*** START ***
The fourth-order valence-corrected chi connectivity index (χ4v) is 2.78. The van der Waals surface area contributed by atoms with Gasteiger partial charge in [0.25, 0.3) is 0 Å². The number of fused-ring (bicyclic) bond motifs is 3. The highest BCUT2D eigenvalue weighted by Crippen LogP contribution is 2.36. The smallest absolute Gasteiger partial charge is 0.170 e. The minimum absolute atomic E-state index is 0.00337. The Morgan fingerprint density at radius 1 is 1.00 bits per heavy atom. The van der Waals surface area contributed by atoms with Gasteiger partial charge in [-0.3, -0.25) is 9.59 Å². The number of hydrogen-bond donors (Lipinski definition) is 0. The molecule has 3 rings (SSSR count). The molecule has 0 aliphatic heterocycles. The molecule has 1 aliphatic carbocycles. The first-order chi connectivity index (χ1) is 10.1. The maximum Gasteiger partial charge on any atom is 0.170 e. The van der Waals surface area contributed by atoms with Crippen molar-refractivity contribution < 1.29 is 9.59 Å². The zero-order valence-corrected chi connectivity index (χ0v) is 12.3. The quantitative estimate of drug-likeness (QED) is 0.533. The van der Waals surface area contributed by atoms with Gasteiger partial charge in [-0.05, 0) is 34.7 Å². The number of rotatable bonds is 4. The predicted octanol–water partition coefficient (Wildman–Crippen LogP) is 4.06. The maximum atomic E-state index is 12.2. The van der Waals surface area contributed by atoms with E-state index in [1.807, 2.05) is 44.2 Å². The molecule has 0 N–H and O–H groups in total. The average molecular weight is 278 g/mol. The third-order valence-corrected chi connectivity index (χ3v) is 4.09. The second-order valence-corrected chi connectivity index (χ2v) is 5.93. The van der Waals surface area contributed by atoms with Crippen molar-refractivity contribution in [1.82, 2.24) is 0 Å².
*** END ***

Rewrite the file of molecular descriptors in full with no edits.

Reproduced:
The fourth-order valence-corrected chi connectivity index (χ4v) is 2.78. The van der Waals surface area contributed by atoms with Gasteiger partial charge in [0.25, 0.3) is 0 Å². The number of fused-ring (bicyclic) bond motifs is 3. The highest BCUT2D eigenvalue weighted by Crippen LogP contribution is 2.36. The smallest absolute Gasteiger partial charge is 0.170 e. The minimum absolute atomic E-state index is 0.00337. The Morgan fingerprint density at radius 1 is 1.00 bits per heavy atom. The van der Waals surface area contributed by atoms with Gasteiger partial charge in [-0.3, -0.25) is 9.59 Å². The number of hydrogen-bond donors (Lipinski definition) is 0. The molecule has 3 rings (SSSR count). The molecule has 0 aliphatic heterocycles. The molecule has 1 aliphatic carbocycles. The first-order chi connectivity index (χ1) is 10.1. The maximum Gasteiger partial charge on any atom is 0.170 e. The van der Waals surface area contributed by atoms with Crippen molar-refractivity contribution < 1.29 is 9.59 Å². The zero-order valence-corrected chi connectivity index (χ0v) is 12.3. The quantitative estimate of drug-likeness (QED) is 0.533. The van der Waals surface area contributed by atoms with Gasteiger partial charge in [-0.05, 0) is 34.7 Å². The number of rotatable bonds is 4. The predicted octanol–water partition coefficient (Wildman–Crippen LogP) is 4.06. The maximum atomic E-state index is 12.2. The van der Waals surface area contributed by atoms with E-state index in [1.807, 2.05) is 44.2 Å². The molecule has 0 N–H and O–H groups in total. The average molecular weight is 278 g/mol. The third-order valence-corrected chi connectivity index (χ3v) is 4.09. The second-order valence-corrected chi connectivity index (χ2v) is 5.93. The van der Waals surface area contributed by atoms with Crippen molar-refractivity contribution in [1.82, 2.24) is 0 Å².